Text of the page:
tue 21/11/2017

American Buffalo, Wyndham's Theatre | reviews, news & interviews

American Buffalo, Wyndham's Theatre

American Buffalo, Wyndham's Theatre

Damian Lewis tears up the stage, literally, in Mamet's modern classic

John Goodman, Damian Lewis and Tom Sturridge in 'American Buffalo'Johan Persson

From the great, gasp-inducing rush of colour when the curtain opens on American Buffalo to the embrace that closes it, this revival of David Mamet’s career-making rummage through the junkyard of the American Dream has you in a vice-like grip. It’s been eagerly anticipated, and doesn’t disappoint.

Most great plays have an air of having just been written. American Buffalo is now 40 years old, yet speaks loudly and painfully about the state we’re in today. While a number of our bankers and businessmen are crooks, Mamet’s crooks regard themselves as businessmen. And business, declares junk store owner Don (John Goodman), “is people taking care of themselves”.

Mamet would later expand on the themes of American Buffalo in Glengarry Glen Ross, whose slick salesmen are so much more cynical, and more parasitical than the characters here. The fact is that Don, his pal Teach (Damian Lewis) and young protégé Bob (Tom Sturridge) aren’t much cop at either villainy or business, their failings lending humour and pathos to their attempt at a big score. There’s also suspense and a genuine threat of violence – quite the emotional stew, kept at an intriguing simmer by director Daniel Evans and his cast as they ever so slowly turn up the heat.

Teach is the driver of the play and Lewis milks him for all he’s worth The entire play takes place in Don’s shop, whose bewildering miscellany of tat fills the stage; designer Paul Wills hangs bikes, chairs, a rocking horse and God knows what else from the ceiling, as much material as he has piled chaotically on the ground, the garish disorder an indicator of the lives playing out amongst it. Considering that the shop gets an almighty battering from one of the stars, the care and intricacy of its design is all the more remarkable.

Surprisingly, Don has had a customer, a man who bought a rare coin, the eponymous Buffalo, which Don didn’t even know he had. Somehow affronted by a good sale, the junk man decides to steal back the nickel, along with a whole lot more, and has engaged the dim-witted addict Bob to carry out the burglary on his behalf. But Teach, moping about the shop on a mission to whinge, gets wind of the plan; he wants in, and he wants Bob out.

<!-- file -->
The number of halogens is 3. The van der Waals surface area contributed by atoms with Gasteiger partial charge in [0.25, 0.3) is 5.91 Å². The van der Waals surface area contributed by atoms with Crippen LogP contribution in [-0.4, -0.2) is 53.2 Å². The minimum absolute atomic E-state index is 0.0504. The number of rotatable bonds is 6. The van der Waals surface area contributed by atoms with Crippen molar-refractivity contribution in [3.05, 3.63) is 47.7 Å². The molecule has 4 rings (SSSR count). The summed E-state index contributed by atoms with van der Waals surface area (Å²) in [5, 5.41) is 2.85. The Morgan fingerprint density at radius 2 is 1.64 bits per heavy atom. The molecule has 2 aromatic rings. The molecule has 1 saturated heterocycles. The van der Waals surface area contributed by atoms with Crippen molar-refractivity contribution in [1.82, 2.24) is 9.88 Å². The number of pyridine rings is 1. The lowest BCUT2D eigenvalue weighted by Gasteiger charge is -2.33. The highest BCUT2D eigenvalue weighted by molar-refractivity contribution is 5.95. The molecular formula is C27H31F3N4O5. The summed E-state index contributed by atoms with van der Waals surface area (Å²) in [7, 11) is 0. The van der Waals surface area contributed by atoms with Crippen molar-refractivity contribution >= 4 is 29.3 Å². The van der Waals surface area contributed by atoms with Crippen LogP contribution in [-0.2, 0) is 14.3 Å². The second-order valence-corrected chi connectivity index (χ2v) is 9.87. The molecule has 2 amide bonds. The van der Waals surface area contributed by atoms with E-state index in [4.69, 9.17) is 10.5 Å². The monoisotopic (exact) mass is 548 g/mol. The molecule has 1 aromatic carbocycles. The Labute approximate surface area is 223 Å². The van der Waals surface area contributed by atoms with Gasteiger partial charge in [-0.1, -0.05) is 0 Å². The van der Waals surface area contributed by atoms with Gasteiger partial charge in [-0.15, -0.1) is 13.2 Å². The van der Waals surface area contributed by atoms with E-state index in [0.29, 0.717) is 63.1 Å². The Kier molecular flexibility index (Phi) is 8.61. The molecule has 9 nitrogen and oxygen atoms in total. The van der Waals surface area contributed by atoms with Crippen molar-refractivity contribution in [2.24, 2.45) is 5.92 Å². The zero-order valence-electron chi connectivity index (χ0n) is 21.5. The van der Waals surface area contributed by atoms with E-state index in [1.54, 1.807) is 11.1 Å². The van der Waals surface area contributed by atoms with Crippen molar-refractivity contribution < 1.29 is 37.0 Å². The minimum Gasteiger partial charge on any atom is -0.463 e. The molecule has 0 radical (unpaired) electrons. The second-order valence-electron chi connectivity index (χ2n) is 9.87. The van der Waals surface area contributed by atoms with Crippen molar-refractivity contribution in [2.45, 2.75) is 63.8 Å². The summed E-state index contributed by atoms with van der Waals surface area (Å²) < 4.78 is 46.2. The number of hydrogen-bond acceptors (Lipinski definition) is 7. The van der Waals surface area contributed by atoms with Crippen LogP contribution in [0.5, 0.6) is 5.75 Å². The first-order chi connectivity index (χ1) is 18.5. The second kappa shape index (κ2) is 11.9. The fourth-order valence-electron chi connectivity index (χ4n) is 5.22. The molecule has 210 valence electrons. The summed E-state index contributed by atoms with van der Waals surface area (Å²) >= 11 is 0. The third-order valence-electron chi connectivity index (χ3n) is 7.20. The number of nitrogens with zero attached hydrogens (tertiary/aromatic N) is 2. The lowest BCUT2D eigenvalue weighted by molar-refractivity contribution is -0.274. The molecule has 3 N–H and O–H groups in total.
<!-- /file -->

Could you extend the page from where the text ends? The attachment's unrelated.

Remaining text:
What ensues is a great deal of talk and planning about something that may never happen (not unlike the first act of Glengarry), driven by Teach’s verbose attempts to secure an advantage. He and Don agree that friendship and business cannot co-exist, but still they enter into a shady partnership, their own friendship becoming threatened by greed and distrust.

One of the great American character actors, Goodman makes his West End debut and seems completely at home. There’s nothing showy about the performance. Indeed, as Don is torn between loyalty to Bob and the logic of Teach’s offer, this large, imposing actor provides the ballast of the drama.

In contrast, Teach is the driver of the play and Lewis (pictured right) milks him for all he’s worth. This man is a dandy of Chicago hustlers, resplendent in a mauve suit with tight-fitting trousers, a ginger Zapata and sideburns, and a feather cut oddly reminiscent of Pacino’s in Scarface. He fills the space not just sartorially but with Mamet’s usual arsenal of venal vernacular.

Lewis has all his balls in the air at once – he’s funny, self-pitying, self-aggrandising, scheming, an encyclopaedia of bullshit, all underpinned by a whiff of desperation. And the performance is elevated beyond mere entertainment in the final stretch, with an outpouring of rage and despair that reminds us that for these three men the “dream” has been reduced to a much more basic desire, to survive, with a modicum of respect.

Funnily enough, Sturridge gets to play the peacock later this week, on screen as Sergeant Troy in Far From the Madding Crowd. For now, he’s more subdued. Bob is a gopher, a patsy, but not an entirely known quantity; with his shaven head and drug-addled demeanour, Sturridge gives him an edginess that makes it just possible that Bob could know more of the world (or at least what’s going on across the street) than he’s letting on.

The actors deliver a mountain of machine-gun dialogue with gusto and impeccable timing. One could simply sit back and enjoy Mamet’s language and his characters’ fixations on minutiae – a broken watch, a costly card game, the slight taken over a sandwich. But, as ever, it all informs the emotional fault lines and the attempt to mark out codes of behaviour between men, honour amongst thieves.

While a number of our bankers and businessmen are crooks, Mamet’s crooks regard themselves as businessmen

rating

Editor Rating: 
4
Average: 4 (1 vote)

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